Here’s a picture of the tower after it was up and fully guyed. Our new heavy-duty Derrick system worked very well and lifting the tower was completed smoothly and safely with very modest effort.
After a few pictures, we took the tower down and disassembled it. We had quite a few members turn out to help us with our new tower test. Thank you to everyone who pitched in to make our third tower project a success! We are looking forward to using it during Field Day 2017!
Notice: falling derrick tower systems can be dangerous if they are not engineered, built and used properly by a well-trained team. The tower system described here is unique and is not a standard falling derrick system. Significant steps and material choices were taken to ensure the safe use of the system described here to put up our tower Time was spent to train the team who used the Derrick system to use it correctly and safely. We do not recommend the system here to others as the engineering, materials, and training required for its safe construction and use may not be readily available.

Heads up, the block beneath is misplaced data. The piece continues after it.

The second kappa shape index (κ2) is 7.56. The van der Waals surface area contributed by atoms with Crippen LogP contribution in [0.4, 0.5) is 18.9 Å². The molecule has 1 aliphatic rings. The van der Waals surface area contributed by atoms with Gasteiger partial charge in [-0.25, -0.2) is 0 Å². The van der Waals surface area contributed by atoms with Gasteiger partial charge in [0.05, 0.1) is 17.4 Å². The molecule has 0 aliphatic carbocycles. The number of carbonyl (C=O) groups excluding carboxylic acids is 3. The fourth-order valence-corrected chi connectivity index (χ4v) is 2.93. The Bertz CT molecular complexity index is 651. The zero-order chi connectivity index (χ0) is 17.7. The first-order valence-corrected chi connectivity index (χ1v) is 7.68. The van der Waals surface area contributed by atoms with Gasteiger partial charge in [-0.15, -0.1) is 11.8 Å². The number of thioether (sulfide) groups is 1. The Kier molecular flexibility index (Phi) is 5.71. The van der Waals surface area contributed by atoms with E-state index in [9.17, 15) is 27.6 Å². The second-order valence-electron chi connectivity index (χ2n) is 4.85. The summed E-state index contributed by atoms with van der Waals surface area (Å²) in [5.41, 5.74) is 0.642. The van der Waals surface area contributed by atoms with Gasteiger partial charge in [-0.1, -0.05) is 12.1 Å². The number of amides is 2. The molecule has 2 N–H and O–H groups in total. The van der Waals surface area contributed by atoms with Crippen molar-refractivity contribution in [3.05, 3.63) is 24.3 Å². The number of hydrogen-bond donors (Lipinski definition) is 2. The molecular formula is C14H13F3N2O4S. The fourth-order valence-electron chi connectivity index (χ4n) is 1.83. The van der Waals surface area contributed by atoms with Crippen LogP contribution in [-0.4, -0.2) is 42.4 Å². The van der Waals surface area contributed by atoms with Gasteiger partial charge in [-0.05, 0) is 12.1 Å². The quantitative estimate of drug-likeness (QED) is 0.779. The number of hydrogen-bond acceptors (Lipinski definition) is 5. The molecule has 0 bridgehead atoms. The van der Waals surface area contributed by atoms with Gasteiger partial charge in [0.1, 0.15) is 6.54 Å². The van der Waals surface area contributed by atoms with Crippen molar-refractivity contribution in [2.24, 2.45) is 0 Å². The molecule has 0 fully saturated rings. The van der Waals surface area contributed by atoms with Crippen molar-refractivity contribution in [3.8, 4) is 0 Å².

Dave Merchant K1DLM, our Field Day chairman, is bringing some 21st Century radio and computer technology to our Field Day setup this year. There are several aspects to this new component of our Field Day plans and the associated IT Test including –
An on-site WiFi Network to enable using the N1MM+ Logger in network mode for sharing of log information, station activity, real-time scores, and messages
A central Score Board and Club Information Computer in our public information tent